Although transcutaneous bilirubinometers have existed for over 30 years, the clinical utility of the technique is limited to a screening method for hyperbilirubinemia, rather than a replacement for invasive blood sampling. In this study, we investigate the reason for this limited clinical value and address possibilities for improvement.
To obtain better insight into the physiology of bilirubin measurements, we evaluated a transcutaneous bilirubinometer that determines not only the cutaneous bilirubin concentration (TcB) but also the blood volume fraction (BVF) in the investigated skin volume. For 49 neonates (gestational age 30 ± 3.1 weeks, postnatal age 6 [4–10] days) at our NICU, we performed 124 TcB and 55 BVF measurements.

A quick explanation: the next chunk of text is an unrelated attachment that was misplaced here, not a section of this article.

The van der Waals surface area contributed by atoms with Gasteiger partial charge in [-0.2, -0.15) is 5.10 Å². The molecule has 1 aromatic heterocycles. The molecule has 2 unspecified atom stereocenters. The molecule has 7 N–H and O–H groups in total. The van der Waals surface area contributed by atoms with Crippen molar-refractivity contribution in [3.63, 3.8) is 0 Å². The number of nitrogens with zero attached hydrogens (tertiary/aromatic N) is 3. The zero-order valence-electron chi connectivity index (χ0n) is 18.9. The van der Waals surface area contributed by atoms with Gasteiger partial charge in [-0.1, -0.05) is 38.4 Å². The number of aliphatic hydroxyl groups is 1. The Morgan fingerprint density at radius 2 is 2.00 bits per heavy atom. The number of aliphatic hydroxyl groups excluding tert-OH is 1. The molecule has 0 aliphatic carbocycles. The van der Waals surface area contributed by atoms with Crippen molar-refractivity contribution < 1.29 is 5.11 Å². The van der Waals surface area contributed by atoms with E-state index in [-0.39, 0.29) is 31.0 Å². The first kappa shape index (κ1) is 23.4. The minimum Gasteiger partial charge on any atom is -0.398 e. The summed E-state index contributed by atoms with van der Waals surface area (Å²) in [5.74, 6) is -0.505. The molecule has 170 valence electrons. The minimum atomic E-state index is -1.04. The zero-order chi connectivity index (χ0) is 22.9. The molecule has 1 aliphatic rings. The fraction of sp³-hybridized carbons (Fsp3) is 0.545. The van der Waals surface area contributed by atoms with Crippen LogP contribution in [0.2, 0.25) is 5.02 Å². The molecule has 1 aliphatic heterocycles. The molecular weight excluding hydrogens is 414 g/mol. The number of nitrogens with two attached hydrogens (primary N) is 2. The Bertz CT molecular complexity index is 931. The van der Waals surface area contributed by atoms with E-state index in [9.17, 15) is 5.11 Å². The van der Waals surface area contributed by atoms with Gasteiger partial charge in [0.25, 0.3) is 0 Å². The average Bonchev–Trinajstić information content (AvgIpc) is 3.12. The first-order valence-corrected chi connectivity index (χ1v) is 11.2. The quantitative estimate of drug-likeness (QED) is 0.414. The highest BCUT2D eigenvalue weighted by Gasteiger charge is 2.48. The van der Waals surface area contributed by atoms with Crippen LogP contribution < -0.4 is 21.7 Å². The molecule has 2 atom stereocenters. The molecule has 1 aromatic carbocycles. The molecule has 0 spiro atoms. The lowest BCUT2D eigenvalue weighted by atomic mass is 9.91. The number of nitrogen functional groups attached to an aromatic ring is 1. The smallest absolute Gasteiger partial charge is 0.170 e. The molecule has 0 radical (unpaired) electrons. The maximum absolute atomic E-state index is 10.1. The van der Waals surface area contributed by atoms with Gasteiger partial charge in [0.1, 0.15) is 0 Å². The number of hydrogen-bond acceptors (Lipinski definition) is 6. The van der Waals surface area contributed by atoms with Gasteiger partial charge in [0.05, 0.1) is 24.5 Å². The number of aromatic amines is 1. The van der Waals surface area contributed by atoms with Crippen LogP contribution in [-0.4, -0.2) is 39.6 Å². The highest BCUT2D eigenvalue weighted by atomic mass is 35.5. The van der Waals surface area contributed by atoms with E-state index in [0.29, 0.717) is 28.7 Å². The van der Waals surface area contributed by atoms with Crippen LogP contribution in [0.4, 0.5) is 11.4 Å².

The TcB correlated well with the total serum bilirubin concentration (TSB) (r = 0.88) with an uncertainty of 55 µmol/L. The BVF in the measured skin volume ranged between 0.1% and 0.75%.
The performance of our bilirubinometer is comparable to existing transcutaneous devices. The limited clinical value of current bilirubinometers can be explained by the low BVF in the skin volume that is probed by these devices. Because the TcB depends for over 99% on the contribution of extravascular bilirubin, it is a physiologically different parameter from the TSB. Hence, the standard method of evaluation that compares the TcB to the TSB is insufficient to fully investigate the clinical value of transcutaneous bilirubinometers, ie, their predictive value for kernicterus. We suggest that the clinical value may be improved considerably by changing either the method of evaluation or the technological design of transcutaneous bilirubinometers.